It's easy to look at the final score of a game and make all kinds of false assumptions. This team got killed, that team gave 'em all they could handle. But without reading game recaps and looking at box scores, you really have no idea of what took place, and what kind of current form the teams you are examining are in. It's key to handicap games again, after the games are over. What happened that you expected to happen, and what was a surprise? Which things are likely to repeat themselves, and which are something of an anomaly? Here's an example. The Pistons play the Bulls at home, as nine point favorites, but win by only seven, 97-90. But looking at the box score, it's clear that Detroit dominated for most of the game. The Pistons won the rebounding battle and forced the Bulls into turnovers. They led by double digits at halftime and after three quarters. Bu the Bulls hit some late shots in garbage time and made the final score closer than the game was. On that same night, the Raptors are nine point favorites to the Nuggets, and win by that same 97-90 margin. But the box score here indicates a whole different story. The Raptors trailed throughout this game, but got hot in the 4th quarter to steal the win. Toronto made an uncharacteristic 27-30 from the free throw line, and hit ten three pointers, while Denver shot just 4-19 in the 4th quarter. By examining the box scores you can recognize that the Pistons are in better form than the Raptors and/or the Nuggets are in better form than the Bulls, making your future wagers involving those teams more likely to be successful, even though the final scores of the two games were exactly the same.
Linesmakers have a pretty good idea of which way the money is going to flow once they hang their opening numbers. And amateur bettors are a big part of this, falling in love with 'public' teams, betting them over and over again. In college sports, these 'public' teams are usually in the Top 25, from a major conference - well known schools. In the pro sports, they are the hottest teams, teams at the top of their respective divisions or conferences. The professional bettor will recognize this public bias, notice that the lines are inflated for many of the best teams in the country, and either bet against many of the good teams or pass on their games entirely. Instead, the pro's concentrate much more on backing the 'good but not great' type of squads, teams that have fallen underneath the public's collective radar, as well as fading some of the mediocre type squads that are in poor current form. The pros bet against Top 25 clubs far more often than they back 'em - that's where the value is, catching six points with an underdog that should only be getting four. It's equally important to recognize when the linesmakers have priced you out of a play. Kentucky and Arizona have been red hot in college basketball for the last couple of months, and they are the top two teams in the whole country right now. While few bettors of any ilk like to step in front of juggernauts like these, they also recognize that the time to back these two schools has come and gone - there's no value on their respective sides. Both clubs had great records against the spread at one point this season, but neither is above .500 vs. the number here in February.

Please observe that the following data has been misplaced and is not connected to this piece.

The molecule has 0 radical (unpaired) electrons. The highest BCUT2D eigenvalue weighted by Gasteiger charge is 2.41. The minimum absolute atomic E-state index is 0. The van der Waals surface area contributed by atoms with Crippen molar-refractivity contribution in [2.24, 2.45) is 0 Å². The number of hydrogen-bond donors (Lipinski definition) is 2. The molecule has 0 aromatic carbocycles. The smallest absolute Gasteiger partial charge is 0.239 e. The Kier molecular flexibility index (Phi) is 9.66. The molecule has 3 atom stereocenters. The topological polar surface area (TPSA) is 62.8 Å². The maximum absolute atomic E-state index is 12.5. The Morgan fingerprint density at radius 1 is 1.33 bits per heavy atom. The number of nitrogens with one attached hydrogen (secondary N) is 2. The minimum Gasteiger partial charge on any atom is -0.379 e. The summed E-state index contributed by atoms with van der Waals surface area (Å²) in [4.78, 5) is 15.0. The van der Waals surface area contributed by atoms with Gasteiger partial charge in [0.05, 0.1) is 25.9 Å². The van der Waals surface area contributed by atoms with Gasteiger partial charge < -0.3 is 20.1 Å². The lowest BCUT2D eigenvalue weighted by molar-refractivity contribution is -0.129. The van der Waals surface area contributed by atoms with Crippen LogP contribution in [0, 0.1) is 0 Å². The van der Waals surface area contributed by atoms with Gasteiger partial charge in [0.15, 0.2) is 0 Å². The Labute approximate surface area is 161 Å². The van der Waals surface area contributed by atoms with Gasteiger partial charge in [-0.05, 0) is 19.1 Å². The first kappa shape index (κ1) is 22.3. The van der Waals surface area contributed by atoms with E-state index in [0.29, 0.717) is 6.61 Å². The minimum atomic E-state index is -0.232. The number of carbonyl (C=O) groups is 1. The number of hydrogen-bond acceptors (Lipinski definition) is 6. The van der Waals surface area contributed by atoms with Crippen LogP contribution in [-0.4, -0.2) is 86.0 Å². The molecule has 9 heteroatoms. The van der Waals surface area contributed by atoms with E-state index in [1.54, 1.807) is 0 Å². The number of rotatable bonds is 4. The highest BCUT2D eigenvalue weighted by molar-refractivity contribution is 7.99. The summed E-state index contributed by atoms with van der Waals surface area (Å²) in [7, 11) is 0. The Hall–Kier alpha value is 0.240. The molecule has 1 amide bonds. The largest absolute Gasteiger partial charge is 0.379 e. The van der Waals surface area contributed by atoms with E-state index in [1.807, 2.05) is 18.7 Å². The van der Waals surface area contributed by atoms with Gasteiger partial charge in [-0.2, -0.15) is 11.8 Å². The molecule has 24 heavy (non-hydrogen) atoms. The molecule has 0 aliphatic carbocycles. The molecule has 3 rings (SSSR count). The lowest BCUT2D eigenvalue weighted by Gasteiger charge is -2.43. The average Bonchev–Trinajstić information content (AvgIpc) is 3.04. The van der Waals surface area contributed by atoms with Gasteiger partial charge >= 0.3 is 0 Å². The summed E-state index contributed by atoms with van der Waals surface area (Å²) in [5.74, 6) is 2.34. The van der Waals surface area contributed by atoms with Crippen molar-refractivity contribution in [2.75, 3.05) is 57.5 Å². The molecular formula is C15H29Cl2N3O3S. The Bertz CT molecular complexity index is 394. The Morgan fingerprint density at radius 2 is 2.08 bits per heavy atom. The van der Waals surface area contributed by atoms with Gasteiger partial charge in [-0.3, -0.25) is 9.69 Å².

It's one of the most common mistakes that amateurs make, and it's quite possibly the most costly. They press their losses, raising the stakes to get back to even off a losing week/streak. Pro bettors know that there will be times when you lose more than you win. Hopefully, those times are few and far between, but inevitably, they will happen to everybody. Rather than raising the stakes during those times when you are having a bad run, the pro lowers his stakes, conserving bankroll while waiting for things to turn around. There's no 'double or nothing' attitude on Monday Night Football games for the pro. Conversely, the pro knows that winning streaks are the time to press your bets, not the time to pull back with a conservative approach to their recent profit. When a 'capper is in good form and good rhythm, with his read on the games in solid form and the bounces generally falling in his direction, he's not afraid to raise his stakes a bit, making larger plays when the percentages are in his favor (positive expectation wagers) It sounds so basic - don't chase losses, ride your winning streaks, but few amateur bettors are able to maintain an even keel during periods of higher rates than the norm of both successes and of failures.
Art Aronson is a tenured bottom-line professional sports handicapper. He is the best ROI handicapper in the business. He is not your typical handicapper.